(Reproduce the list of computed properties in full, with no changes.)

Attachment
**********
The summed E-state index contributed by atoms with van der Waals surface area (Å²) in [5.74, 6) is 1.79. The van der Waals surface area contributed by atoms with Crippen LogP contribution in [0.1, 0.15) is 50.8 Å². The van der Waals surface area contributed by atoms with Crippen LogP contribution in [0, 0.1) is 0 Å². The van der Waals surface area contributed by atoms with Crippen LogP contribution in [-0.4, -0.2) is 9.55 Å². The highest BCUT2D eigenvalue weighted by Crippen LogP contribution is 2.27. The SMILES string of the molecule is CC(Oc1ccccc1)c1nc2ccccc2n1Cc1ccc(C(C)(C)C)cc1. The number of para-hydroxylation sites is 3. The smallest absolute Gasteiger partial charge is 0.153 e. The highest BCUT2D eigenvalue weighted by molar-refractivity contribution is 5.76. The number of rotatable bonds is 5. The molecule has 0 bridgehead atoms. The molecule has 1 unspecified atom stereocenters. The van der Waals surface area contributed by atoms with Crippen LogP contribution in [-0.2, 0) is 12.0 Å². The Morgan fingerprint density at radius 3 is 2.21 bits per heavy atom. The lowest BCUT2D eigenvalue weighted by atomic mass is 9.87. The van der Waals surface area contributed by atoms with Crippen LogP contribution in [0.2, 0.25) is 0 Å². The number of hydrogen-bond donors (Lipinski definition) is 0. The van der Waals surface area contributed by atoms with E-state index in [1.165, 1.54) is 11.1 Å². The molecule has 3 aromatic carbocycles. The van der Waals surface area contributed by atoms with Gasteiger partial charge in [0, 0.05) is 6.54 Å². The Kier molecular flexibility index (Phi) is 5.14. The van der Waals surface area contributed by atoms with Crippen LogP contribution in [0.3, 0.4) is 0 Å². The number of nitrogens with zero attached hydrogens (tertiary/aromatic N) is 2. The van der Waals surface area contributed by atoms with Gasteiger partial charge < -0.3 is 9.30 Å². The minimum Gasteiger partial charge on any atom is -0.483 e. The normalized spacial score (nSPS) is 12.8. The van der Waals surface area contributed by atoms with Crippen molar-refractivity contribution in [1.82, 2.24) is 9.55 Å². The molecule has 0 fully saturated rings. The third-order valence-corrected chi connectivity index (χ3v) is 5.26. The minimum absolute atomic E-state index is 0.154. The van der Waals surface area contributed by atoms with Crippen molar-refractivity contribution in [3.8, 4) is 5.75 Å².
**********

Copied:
The summed E-state index contributed by atoms with van der Waals surface area (Å²) in [5.74, 6) is 1.79. The van der Waals surface area contributed by atoms with Crippen LogP contribution in [0.1, 0.15) is 50.8 Å². The van der Waals surface area contributed by atoms with Crippen LogP contribution in [0, 0.1) is 0 Å². The van der Waals surface area contributed by atoms with Crippen LogP contribution in [-0.4, -0.2) is 9.55 Å². The highest BCUT2D eigenvalue weighted by Crippen LogP contribution is 2.27. The SMILES string of the molecule is CC(Oc1ccccc1)c1nc2ccccc2n1Cc1ccc(C(C)(C)C)cc1. The number of para-hydroxylation sites is 3. The smallest absolute Gasteiger partial charge is 0.153 e. The highest BCUT2D eigenvalue weighted by molar-refractivity contribution is 5.76. The number of rotatable bonds is 5. The molecule has 0 bridgehead atoms. The molecule has 1 unspecified atom stereocenters. The van der Waals surface area contributed by atoms with Crippen LogP contribution in [-0.2, 0) is 12.0 Å². The Morgan fingerprint density at radius 3 is 2.21 bits per heavy atom. The lowest BCUT2D eigenvalue weighted by atomic mass is 9.87. The van der Waals surface area contributed by atoms with Crippen LogP contribution in [0.2, 0.25) is 0 Å². The number of hydrogen-bond donors (Lipinski definition) is 0. The van der Waals surface area contributed by atoms with E-state index in [1.165, 1.54) is 11.1 Å². The molecule has 3 aromatic carbocycles. The van der Waals surface area contributed by atoms with Gasteiger partial charge in [0, 0.05) is 6.54 Å². The Kier molecular flexibility index (Phi) is 5.14. The van der Waals surface area contributed by atoms with Crippen LogP contribution in [0.3, 0.4) is 0 Å². The number of nitrogens with zero attached hydrogens (tertiary/aromatic N) is 2. The van der Waals surface area contributed by atoms with Gasteiger partial charge < -0.3 is 9.30 Å². The minimum Gasteiger partial charge on any atom is -0.483 e. The normalized spacial score (nSPS) is 12.8. The van der Waals surface area contributed by atoms with Crippen molar-refractivity contribution in [1.82, 2.24) is 9.55 Å². The molecule has 0 fully saturated rings. The third-order valence-corrected chi connectivity index (χ3v) is 5.26. The minimum absolute atomic E-state index is 0.154. The van der Waals surface area contributed by atoms with Crippen molar-refractivity contribution in [3.8, 4) is 5.75 Å².